The Failures of the “Influencer Economy”

With the constant developments in online advertising and the widespread use of smartphones by young consumers, it’s no surprise that social media has become central to marketing. Since most teenagers and young adults are always on these platforms, the “influencer economy” is now more relevant than ever. Public online figures are being paid from companies all over the world to snap a picture with a product and share it with thousands of followers.

Instagram has led Millennials and Gen Z’s to make sharing “aesthetic” photos a part of their everyday routine. Every day there’s a new trend telling them what to post or what not to post on social media. Whether it is to wear a specific outfit, recreate a goofy dance, or post a nice photo of avocado on toast. These trends are dictated by public figures with a large number of followers who use their platforms to promote products or services. 

These influencers use Instagram to curate their idea of a perfect life. They showcase their amazing trips and their expensive outfits for the world to see. As far as Millennials are concerned, influencers post pretty pictures and earn a lot of money. Or at least that’s what they think! So many young adults and teenagers assume that making money is as easy as having an Instagram account with trendy pictures. To them, posting cool vacation photos or delicious meals means someone is an influencer who can be paid to make posts. 

Becoming a paid influencer is suddenly a dream job—oh, but if only life were that easy!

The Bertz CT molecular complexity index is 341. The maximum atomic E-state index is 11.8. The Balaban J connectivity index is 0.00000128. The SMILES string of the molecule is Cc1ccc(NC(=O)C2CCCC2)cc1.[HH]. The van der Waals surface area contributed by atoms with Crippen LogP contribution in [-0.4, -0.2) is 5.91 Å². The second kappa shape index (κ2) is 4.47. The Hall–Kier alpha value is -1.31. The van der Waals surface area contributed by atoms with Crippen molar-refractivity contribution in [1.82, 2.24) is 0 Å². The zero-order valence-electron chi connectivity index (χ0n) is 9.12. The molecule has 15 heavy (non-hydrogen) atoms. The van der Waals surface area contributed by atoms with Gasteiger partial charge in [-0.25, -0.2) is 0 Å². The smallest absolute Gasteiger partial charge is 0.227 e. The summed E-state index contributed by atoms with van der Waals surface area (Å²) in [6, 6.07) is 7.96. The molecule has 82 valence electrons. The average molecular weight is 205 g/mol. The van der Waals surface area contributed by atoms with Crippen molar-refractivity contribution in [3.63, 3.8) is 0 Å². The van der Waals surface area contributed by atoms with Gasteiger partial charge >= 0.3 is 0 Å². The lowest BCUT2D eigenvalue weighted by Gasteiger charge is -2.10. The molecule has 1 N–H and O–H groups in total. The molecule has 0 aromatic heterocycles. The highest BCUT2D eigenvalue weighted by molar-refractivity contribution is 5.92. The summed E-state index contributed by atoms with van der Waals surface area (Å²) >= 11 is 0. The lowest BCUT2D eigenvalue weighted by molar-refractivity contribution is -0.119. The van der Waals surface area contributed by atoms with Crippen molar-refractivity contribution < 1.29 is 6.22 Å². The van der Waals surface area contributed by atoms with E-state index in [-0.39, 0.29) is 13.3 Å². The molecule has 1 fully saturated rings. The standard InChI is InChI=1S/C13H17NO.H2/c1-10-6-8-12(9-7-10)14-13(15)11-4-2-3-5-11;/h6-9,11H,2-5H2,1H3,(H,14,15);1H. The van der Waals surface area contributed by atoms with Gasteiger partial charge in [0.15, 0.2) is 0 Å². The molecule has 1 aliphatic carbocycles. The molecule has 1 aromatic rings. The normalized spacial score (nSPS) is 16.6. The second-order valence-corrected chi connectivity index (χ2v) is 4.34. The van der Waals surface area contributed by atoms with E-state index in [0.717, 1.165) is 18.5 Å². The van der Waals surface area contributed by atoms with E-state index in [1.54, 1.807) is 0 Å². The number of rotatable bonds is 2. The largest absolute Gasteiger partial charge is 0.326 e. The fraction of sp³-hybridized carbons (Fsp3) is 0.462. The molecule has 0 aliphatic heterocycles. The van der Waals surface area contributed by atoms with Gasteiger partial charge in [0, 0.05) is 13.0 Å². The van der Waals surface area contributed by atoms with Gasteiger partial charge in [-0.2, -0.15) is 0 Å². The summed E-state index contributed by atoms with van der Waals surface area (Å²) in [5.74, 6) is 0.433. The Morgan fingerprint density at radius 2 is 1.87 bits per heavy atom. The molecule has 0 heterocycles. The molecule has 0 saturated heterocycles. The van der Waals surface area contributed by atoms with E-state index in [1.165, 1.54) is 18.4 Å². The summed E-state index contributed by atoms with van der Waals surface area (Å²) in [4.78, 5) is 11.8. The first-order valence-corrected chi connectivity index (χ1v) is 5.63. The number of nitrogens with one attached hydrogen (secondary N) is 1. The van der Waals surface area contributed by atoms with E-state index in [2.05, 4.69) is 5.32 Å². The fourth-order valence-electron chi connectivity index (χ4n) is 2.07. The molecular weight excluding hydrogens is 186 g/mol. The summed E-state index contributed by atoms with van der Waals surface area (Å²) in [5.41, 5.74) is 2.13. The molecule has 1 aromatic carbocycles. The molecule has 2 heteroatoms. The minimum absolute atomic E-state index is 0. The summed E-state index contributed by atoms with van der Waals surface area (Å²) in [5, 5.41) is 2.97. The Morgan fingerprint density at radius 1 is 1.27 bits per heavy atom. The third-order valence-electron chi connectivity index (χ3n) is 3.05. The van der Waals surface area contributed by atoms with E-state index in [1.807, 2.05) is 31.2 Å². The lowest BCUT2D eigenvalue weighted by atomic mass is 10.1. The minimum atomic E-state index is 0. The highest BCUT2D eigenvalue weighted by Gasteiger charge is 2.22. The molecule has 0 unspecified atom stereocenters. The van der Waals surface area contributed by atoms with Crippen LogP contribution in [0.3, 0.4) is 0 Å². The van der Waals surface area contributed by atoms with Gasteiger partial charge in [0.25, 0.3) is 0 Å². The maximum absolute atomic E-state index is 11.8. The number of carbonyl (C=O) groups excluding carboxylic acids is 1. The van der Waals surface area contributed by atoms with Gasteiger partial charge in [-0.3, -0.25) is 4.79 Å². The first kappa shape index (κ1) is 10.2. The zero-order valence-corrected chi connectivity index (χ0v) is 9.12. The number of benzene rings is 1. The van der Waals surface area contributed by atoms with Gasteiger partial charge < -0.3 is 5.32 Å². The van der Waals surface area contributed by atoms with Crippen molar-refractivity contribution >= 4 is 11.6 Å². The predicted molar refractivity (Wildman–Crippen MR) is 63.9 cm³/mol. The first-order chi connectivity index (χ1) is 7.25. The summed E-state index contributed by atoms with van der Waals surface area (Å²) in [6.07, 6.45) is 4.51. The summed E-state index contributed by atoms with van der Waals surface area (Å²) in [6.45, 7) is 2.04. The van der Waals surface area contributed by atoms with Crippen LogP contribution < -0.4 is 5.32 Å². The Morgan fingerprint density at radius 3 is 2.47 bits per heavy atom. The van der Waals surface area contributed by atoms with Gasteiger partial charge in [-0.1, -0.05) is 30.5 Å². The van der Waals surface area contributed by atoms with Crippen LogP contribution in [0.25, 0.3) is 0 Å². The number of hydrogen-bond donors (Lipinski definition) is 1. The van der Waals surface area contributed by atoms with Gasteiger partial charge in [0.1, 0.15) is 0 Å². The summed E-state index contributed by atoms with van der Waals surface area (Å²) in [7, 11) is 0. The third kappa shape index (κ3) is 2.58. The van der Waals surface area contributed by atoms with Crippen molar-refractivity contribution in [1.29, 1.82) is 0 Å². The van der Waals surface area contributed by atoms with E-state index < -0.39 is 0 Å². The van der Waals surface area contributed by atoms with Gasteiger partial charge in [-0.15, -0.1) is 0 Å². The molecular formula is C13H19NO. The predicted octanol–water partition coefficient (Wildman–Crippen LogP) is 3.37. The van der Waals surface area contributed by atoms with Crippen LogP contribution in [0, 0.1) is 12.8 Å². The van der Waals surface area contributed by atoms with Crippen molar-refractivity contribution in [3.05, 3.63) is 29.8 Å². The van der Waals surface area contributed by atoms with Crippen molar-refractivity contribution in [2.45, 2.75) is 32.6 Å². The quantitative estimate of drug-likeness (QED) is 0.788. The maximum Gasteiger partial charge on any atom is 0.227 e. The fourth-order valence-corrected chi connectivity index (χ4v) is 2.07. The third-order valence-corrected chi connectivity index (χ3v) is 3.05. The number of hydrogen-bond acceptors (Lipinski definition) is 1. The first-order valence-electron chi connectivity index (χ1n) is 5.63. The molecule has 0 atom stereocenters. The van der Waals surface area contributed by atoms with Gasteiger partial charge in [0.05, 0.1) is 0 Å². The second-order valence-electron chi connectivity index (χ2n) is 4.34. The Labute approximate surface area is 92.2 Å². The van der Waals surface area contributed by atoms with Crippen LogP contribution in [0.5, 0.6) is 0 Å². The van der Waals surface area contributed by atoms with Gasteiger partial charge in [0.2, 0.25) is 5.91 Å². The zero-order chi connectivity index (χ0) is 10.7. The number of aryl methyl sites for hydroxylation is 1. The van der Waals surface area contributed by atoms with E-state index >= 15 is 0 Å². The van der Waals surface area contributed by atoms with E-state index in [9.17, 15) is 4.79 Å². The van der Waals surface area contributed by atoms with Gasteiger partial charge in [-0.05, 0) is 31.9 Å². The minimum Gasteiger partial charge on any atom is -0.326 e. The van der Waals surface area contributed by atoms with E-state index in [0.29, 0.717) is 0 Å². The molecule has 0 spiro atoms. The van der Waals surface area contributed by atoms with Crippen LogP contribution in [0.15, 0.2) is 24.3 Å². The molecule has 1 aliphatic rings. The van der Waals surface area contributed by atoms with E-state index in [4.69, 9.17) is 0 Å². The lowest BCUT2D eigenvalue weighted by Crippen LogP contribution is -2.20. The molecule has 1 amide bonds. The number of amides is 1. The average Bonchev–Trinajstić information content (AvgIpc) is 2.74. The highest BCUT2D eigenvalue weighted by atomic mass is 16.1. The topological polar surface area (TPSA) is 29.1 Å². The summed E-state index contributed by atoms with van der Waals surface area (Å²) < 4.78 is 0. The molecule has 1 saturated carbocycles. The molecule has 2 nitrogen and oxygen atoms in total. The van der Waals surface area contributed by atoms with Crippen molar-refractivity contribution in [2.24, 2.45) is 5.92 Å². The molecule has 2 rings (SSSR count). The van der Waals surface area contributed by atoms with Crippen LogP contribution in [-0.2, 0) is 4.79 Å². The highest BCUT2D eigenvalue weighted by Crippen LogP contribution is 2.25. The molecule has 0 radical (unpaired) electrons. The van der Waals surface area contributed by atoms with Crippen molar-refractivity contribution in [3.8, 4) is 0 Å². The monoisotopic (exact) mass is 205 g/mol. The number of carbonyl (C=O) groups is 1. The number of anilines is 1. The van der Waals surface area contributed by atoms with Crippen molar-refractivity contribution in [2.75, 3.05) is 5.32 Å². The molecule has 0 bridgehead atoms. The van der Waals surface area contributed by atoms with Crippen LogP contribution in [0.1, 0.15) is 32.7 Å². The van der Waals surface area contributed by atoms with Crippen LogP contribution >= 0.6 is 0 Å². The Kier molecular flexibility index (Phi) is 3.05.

To a huge degree, this whole idea of an “influencer economy” is a scam. It’s easy to assume that if someone with millions of followers promotes one of your products, then a couple hundred of those followers are bound to purchase said product, right? 

Well, that’s not always the case. Our favorite example of this is what happened to influencer Ariana Renee, known as Arii, in 2019. Arii became famous on the app—TikTok’s predecessor—and had nearly 3 MILLION Instagram followers in May of 2019. 

Arii decided to use her large following to her advantage, attempting to launch and market a clothing line for her followers. The line was set to launch with a limited first drop of clothing items. However, the company Arii was working with was forced to shut down production of the line after she was unable to sell the minimum number of pieces to continue with the partnership. And get this—the minimum was thirty-six pieces! 

Does it still seem like taking artsy photos is an easy way to make good money?

In 2019 alone, the Advertising Standards Authority’s Annual report released statistics that attest to how this “influencer economy” can fail. The ASA report showed that around 26% of all online ad complaints were due to ads by “influencers.” These complaints included posts by influencers that did not properly display the ad hashtag to indicate that a particular post was paid advertising. 

The key thing here is that it’s important to acknowledge that even though the “influencer economy” may be taken seriously by Millennials and Gen Z’s, it doesn’t always work. Much like influencers’ fantastic portrayals of everyday life, there is a lot of fakery on these social platforms. Even though it might seem like the easy route to find an influencer with millions of followers to promote your product, remember that it is important to test, test, test! Find the tactics that work best for your campaign—even if it might not seem like the obvious choice!

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